Catchphrase used to be a popular staple of ITV's weekend and evening television schedule. Presented by the effervescent Roy Walker, it was funny, something you could play along with at home and enjoy fully. It's the kind of thing that would still be great fun now after You've been framed on a Saturday night.
The basic premise of the show was that on a big screen a big pixelated character 'Mr Chips' would do something and reinact some kind of catchphrase which contestants had to guess for money, so you'd have things like a miner and a head and have to guess from this that the phrase was Minehead (Ok apologies not the best example but first I could think of).
The contestants played on their buzzers and eventually went through to a final round to win exceptional prizes at the time (well a holiday).
The show gradually declined after Walker left as we had lesser hosts in Mark Curry and then Nick Weir. It has come back slightly with Walkers regular appearances on Chris Moyles breakfast show.
There was also an infamous incident where the action portrayed by Mr Chips was considered gratuitously sexual forcing Roy Walker and the contestants to collapse in fits of laughter. It has to be said nowadays a campaign would be raised to have such actions banned from the tv, but back then it was good fun for all the family which occasionally bordered on the smutty.
Roy Walker was an awesome host, a talented comedian with personality to burn, he was a master of the one liner and seemed to absolutely enjoy his job but also made the audience aware that the show was a cheap piece of fun and nothing spectacular. Sometimes I yearn for programmes like this that don't expect the audience to text in and part with 50p or have to salute some sob story for someone or other whose whole life is wanting to be on television, this centred on your average Joe or Jolene wanting to win a camping holiday in Ardennes by guessing ridiculously pixellated catchphrases. Gosh it was all so simple back then!!!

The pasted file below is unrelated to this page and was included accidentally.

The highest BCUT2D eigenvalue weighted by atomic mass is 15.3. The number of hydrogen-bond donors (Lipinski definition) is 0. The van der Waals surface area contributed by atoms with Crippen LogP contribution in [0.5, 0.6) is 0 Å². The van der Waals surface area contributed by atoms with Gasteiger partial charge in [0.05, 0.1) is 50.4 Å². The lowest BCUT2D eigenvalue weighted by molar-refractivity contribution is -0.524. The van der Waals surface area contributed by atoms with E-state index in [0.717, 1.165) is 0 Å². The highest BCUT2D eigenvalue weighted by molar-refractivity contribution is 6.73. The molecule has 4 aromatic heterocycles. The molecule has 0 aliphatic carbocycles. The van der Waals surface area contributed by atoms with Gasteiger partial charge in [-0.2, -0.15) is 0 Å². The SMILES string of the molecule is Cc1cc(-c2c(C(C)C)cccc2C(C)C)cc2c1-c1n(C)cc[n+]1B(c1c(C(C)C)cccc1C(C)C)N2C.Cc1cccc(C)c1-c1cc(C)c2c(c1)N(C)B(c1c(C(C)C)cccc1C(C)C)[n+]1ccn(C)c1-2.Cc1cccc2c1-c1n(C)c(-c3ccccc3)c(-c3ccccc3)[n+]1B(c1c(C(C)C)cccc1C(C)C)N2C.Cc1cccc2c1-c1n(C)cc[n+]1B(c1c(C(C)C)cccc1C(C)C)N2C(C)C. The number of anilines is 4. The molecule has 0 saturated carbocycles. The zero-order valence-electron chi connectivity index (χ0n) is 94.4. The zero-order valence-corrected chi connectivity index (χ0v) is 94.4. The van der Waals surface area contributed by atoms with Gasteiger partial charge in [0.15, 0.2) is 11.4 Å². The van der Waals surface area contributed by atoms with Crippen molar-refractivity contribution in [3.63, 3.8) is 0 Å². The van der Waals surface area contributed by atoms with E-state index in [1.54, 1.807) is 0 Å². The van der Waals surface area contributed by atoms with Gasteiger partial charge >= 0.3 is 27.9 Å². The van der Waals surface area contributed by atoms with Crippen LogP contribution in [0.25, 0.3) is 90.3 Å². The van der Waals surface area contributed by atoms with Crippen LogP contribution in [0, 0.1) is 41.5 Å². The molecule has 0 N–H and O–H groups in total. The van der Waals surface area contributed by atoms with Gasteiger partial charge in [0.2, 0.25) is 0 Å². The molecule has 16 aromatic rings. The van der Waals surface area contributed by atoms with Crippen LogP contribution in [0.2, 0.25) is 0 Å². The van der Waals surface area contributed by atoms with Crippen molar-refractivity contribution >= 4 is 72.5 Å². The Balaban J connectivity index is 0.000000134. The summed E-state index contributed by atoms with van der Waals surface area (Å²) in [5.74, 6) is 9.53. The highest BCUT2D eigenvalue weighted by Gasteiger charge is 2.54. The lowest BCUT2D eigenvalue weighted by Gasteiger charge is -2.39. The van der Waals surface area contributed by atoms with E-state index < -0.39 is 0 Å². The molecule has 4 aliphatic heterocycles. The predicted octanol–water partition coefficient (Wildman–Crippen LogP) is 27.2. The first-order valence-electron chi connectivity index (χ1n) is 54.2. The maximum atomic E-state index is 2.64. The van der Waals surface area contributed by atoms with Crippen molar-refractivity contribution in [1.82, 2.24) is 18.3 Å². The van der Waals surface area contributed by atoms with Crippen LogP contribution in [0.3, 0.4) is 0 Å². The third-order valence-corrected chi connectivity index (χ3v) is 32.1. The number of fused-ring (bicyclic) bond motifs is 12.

You can play the game interactively on the ITV website which is still good fun and holds a charm, the thing I liked about the show was Roy Walker's humour and the fact he would break down in laughter at the ridiculous nature of some of the catchphrases, the show was funny, charming and great fun and I do still miss the show.
Catchphrase was one of my favourite gameshows growing up and I loved the idea of the game and the graphics they used. What was also great was that it was very easy to play along at home and have great fun. The show first aired in the mid 1980's and ran for years with host Roy Walker presenting who really made the show. It used to air on ITV at a prime time on a Saturday evening and remember always tuning in to watch every week.
The idea of the game was very simple. You would have normally three contestants competing against other to win cash and prizes. They would get points for solving catchphrases on the screen that were wonderfully animated with computer graphics. It was almost like a high tech game of pictionary or something similar where you have to draw pictures so people can guess what the drawing is. Alot of the animations featured Mr. Chips who was the computer generated main character on the show, a bit like Bully was on Bullseye.
The first person to guess the catchphrase correctly would buzz in and gain points which would add up during the game until the ultimate winner is found. When they answered a question correctly there was always a communal board during each round where each player would remove a block to reveal more of the cartoon and guess the main catchphrase. This was never that easy until alot of blocks had been uncovered.